Manjeet Dhakal is Advisor to the Chair of the LDC Group at the multilateral process of the UN Climate change negotiations. He is Head of LDC Support Team and Director of Climate Analytics South Asia office. He also serves as a faculty for climate Change at School of Environmental Science and Management (SchEMS), Pokhara University. Dhakal spoke to Nepal Live Today regarding the outcome of COP27 especially for LDCs. Excerpts:
What were the hits and misses at the recently concluded COP27 in Sharm el-Sheikh, Egypt?
The establishment of the Loss and Damage fund was the remarkable outcome at the 27th Conference of Parties (COP27). This was a demand of developing countries for a very long time. As the negative impacts of climate change are mounting much faster and countries are experiencing devastating consequences, this decision lays the foundation for the UN system putting in place a mechanism to address this problem.
However, COP27 did not deliver in every way, especially on top ticket items like emissions reductions. It merely reiterated the call from COP26, for rapid, deep and sustained reductions in global greenhouse gas emissions for limiting global warming to 1.5°C. Likewise, besides some pledges on climate finance, the decision on finance was more procedural in nature.
How optimistic are you that the ‘loss and damage’ fund will be established soon and the poorest countries in the world will benefit from it?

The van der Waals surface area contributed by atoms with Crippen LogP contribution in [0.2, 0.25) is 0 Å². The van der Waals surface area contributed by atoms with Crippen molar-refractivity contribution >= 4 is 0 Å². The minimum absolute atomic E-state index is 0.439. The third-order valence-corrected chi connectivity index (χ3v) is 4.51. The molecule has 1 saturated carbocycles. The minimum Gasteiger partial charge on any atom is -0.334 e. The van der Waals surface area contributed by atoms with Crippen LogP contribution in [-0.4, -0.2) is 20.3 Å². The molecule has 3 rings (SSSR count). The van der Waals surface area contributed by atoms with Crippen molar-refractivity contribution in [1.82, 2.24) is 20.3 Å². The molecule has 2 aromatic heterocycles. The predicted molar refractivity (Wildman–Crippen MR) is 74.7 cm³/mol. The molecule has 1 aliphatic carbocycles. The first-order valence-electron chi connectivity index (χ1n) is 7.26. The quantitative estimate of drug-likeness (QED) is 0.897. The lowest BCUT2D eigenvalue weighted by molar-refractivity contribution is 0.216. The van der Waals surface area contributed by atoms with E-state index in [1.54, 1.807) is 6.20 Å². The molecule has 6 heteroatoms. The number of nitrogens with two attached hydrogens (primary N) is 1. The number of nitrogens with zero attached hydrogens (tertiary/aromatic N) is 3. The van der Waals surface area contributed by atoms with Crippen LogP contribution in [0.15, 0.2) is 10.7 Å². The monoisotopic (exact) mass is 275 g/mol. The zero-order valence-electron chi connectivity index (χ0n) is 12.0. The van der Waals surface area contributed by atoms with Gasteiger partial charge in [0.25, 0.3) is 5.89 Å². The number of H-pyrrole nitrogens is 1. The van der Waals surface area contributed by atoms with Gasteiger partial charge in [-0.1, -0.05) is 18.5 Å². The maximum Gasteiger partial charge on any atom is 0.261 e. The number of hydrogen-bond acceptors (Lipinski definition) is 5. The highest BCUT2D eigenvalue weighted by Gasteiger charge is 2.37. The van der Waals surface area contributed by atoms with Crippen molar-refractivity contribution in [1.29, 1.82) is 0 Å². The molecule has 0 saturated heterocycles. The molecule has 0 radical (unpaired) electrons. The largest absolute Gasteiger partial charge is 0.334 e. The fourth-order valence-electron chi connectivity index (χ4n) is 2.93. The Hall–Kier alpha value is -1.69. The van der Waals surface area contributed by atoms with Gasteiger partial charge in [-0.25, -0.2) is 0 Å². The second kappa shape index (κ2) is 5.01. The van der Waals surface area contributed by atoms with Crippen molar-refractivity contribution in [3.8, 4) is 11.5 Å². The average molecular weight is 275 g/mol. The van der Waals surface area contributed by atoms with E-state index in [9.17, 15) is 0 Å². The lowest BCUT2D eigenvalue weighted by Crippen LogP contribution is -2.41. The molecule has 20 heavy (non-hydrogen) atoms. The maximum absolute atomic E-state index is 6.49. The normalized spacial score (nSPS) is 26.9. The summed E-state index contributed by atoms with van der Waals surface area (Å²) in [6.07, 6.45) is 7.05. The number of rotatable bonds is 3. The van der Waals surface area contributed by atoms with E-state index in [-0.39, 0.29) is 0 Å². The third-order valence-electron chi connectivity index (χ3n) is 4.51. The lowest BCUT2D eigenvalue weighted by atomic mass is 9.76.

The decision in Sharm El-Sheikh sets the deadline for a year to operationalise the fund. The work must be guided by the urgency of the climate crisis as soft and hard limits of adaptation are being crossed. In this context, it will not be justified to now have prolonged negotiations on its shape that continue for years as communities on the ground suffer from climate change induced loss and damage.
But the fund’s ability to benefit the most vulnerable very much depends on how it is set up. The vision is that it will provide financial resources to those that are hardest hit by climate change. For example, it should be able to release funds immediately in the aftermath of an event–with a much shorter proposal period than the program-based approach of the Green Climate Fund.
It seems that COP27 failed to reinforce the agenda of limiting global warming to 1.5 degree Celsius compared to the industrial period. Is it a forgotten agenda now?
Even though no new commitments were agreed at COP27, the hope for 1.5°C still remains. Limiting global warming to 1.5°C is still narrowly possible and will be determined by our actions in this critical decade. Emissions are cumulative. So the cuts we make early on will buy us time to adapt and reduce emissions in harder to abate sectors in the coming decades. Science has told us how to do this. We need to get on with it.
It is a well understood fact that the faster the transition, the lower are the climate risks and the higher are the synergies between climate action and sustainable development goals. But, the longer we leave it to act, the more difficult, the more expensive, and the more dangerous it will be.
‘In 2020, developed countries only provided around US $83 billion, the majority of which was in the form of loans, which is not ideal for vulnerable countries.’
At COP27, the last minute inclusion of “low-emissions energy” in the decision, which could be also interpreted as energy sources with comparatively lower emission but still a fossil fuel, like fossil gas, undermines the strong call for ambition to limit global warming to 1.5°C and was extremely disappointing.
However, the call for countries to revisit their Nationally Determined Contributions (NDCs) in line with 1.5°C and provision of support for developing countries to raise ambition still remains strong. There was strong pushback on even the agreed language in Glasgow, so this continued reiteration of a global commitment to high levels of ambition is by no means guaranteed as an outcome for COPs.